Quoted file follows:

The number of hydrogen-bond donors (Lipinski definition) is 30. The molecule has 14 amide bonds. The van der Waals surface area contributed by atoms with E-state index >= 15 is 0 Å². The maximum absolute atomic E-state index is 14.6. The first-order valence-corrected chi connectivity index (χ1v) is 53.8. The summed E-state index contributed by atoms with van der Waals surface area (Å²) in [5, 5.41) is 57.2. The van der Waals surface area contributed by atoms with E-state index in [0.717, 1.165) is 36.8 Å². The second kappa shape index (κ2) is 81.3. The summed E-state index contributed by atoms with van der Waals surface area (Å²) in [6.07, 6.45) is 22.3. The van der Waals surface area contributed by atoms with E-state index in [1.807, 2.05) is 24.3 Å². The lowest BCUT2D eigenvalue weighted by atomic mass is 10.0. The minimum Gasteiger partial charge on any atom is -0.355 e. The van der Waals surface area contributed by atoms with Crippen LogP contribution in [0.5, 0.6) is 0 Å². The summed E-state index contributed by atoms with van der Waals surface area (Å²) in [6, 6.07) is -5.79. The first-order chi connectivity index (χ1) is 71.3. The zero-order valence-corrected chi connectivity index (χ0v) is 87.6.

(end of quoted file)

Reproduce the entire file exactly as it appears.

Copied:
The number of hydrogen-bond donors (Lipinski definition) is 30. The molecule has 14 amide bonds. The van der Waals surface area contributed by atoms with E-state index >= 15 is 0 Å². The maximum absolute atomic E-state index is 14.6. The first-order valence-corrected chi connectivity index (χ1v) is 53.8. The summed E-state index contributed by atoms with van der Waals surface area (Å²) in [5, 5.41) is 57.2. The van der Waals surface area contributed by atoms with E-state index in [0.717, 1.165) is 36.8 Å². The second kappa shape index (κ2) is 81.3. The summed E-state index contributed by atoms with van der Waals surface area (Å²) in [6.07, 6.45) is 22.3. The van der Waals surface area contributed by atoms with E-state index in [1.807, 2.05) is 24.3 Å². The lowest BCUT2D eigenvalue weighted by atomic mass is 10.0. The minimum Gasteiger partial charge on any atom is -0.355 e. The van der Waals surface area contributed by atoms with Crippen LogP contribution in [0.5, 0.6) is 0 Å². The summed E-state index contributed by atoms with van der Waals surface area (Å²) in [6, 6.07) is -5.79. The first-order chi connectivity index (χ1) is 71.3. The zero-order valence-corrected chi connectivity index (χ0v) is 87.6.